Global Leadership: Southern Women Lean-In
Let me share this article with you by Deborah Levine, author, cross-cultural trainer and editor-in-chief of the American Diversity Report. There is much more to diversity than what we consider the norm. In fact what is the norm in today’s society? What does that word mean to YOU? Every voice is important; therefore, What is your Truth?
1. Be Aware
- Acknowledge your biases.
- Be open to the ideas of others.
- Know yourself and be authentic.
2. Be Educated
- Learn about issues on a global level, not just locally or nationally.
- Know the customs of other countries and religions.
- Learn a foreign language.
- Continue your education. You can’t speak out on something you don’t understand.
- Research how other women developed into global leaders.
3. Communicate across Cultures
- Consolidate your ideas into a format that is easily shared with others.
- Listen and understand life from a person who is not like you.
- Respect the customs of different countries and religions when you speak your mind.
4. Put your Ideas into Action
- Decide how you want to make a difference.
- List and then prioritize the paths you want to take.
- Contact the community leaders working in your areas of interest.
- Pursue your mission and encourage others to pursue their dreams.
Groundbreakers’ Words of Wisdom
Carrie DiMemmo, nonprofit and development professional
“Global leaders did not wake up one day and decide to lead on a global scale. They started doing small things within their local communities and built on that. They may have a global vision, but they always have a local start. You can’t change the world without changing yourself first.”
Tina Player, Event Planner
“We should recognize who we are and the purpose of our existence. Never be classified or placed in a specific box. Create your own box with a unique size, color, and bow. It’s most important to know who you are and WHY!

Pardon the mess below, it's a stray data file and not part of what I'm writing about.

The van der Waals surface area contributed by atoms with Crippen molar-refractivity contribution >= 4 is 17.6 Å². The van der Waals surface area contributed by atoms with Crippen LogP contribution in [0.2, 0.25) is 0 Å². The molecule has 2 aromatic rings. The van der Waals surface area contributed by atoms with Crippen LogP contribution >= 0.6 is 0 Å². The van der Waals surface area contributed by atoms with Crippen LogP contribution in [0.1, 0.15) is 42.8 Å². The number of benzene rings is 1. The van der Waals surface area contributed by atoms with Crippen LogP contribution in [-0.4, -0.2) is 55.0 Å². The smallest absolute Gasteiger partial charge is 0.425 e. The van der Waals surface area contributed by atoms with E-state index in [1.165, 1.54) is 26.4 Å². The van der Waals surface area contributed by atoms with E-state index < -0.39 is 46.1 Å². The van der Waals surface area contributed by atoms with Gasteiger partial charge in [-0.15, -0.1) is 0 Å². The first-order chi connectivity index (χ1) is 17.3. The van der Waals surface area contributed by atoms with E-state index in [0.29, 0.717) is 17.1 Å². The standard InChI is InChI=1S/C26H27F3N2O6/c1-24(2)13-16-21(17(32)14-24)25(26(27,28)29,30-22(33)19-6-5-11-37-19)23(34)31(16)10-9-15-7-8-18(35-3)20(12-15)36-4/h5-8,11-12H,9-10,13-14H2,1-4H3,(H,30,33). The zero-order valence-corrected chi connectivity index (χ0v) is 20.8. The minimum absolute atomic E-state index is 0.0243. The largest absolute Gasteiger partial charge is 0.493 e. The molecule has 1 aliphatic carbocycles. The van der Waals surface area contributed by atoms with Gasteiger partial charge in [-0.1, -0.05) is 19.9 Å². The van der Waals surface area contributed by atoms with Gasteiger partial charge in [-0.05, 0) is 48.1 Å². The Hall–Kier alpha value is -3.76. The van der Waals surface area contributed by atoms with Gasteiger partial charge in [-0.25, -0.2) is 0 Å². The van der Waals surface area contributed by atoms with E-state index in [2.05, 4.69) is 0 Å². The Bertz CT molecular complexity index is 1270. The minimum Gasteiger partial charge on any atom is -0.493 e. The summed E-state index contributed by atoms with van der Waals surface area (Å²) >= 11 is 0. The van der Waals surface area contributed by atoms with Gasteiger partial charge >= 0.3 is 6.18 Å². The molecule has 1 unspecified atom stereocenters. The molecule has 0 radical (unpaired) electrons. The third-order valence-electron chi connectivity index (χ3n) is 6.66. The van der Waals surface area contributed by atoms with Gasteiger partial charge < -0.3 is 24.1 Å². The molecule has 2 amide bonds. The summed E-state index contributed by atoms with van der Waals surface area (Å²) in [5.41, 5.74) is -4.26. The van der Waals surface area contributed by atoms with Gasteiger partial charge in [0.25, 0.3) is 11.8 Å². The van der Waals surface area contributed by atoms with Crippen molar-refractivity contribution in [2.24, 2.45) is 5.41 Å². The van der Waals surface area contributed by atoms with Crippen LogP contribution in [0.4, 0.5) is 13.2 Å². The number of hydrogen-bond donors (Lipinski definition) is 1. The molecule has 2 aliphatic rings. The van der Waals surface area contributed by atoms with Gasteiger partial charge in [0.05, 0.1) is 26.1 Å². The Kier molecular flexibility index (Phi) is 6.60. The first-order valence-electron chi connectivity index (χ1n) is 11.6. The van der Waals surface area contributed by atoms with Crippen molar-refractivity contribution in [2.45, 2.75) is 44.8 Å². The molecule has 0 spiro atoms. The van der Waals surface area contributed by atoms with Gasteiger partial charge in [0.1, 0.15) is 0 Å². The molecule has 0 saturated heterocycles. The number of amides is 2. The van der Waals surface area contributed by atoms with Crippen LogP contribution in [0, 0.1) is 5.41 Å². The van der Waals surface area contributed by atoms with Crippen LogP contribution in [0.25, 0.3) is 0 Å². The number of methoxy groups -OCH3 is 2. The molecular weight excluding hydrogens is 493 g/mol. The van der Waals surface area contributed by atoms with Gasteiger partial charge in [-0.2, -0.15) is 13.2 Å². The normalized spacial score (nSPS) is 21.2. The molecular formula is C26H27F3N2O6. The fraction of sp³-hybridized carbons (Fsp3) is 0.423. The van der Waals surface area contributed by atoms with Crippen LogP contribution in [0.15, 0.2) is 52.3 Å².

Denise Reed, Chief Business Connector at The Concierge Office Suites
“Share your life experience and business experience so other can see the opportunities in front of them and make a positive difference.”
Brenda Freeman Short, Lawyer, teacher, and political leader
“Global leadership requires the recognition of all human beings as valuable citizens of this plant, However, caring for others does not necessarily mean acceptance of another’s lifestyle. Leadership can agree to disagree.”
Laura Hessler, Owner of The HR Shop
“Everyone has a story and a part of leadership is understanding the solicitation, verbalization, and promotions of those stories that in turn can inspire others to act.”
Cathryn Cohen, Retired attorney and county library executive director
“Remember that women, whether by birth or by choice, are entitled to everything men have always had.”
Ardena Garth, Attorney and former public defender
“Fear keeps me from getting to know and understand what is going on in the world around me. Caring about others is a start to develop global leaders. Knowledge will help combat that fear.”
Leanne Baron, Consultant
“If we can come together in our local communities and identify the top issues and then make a plan to work together, we can make a difference which can spread to the national global level. We’ve been good at coming up with ideas, but need to be better at putting those ideas into action and bringing about change.”
ASPIRE & INSPIRE!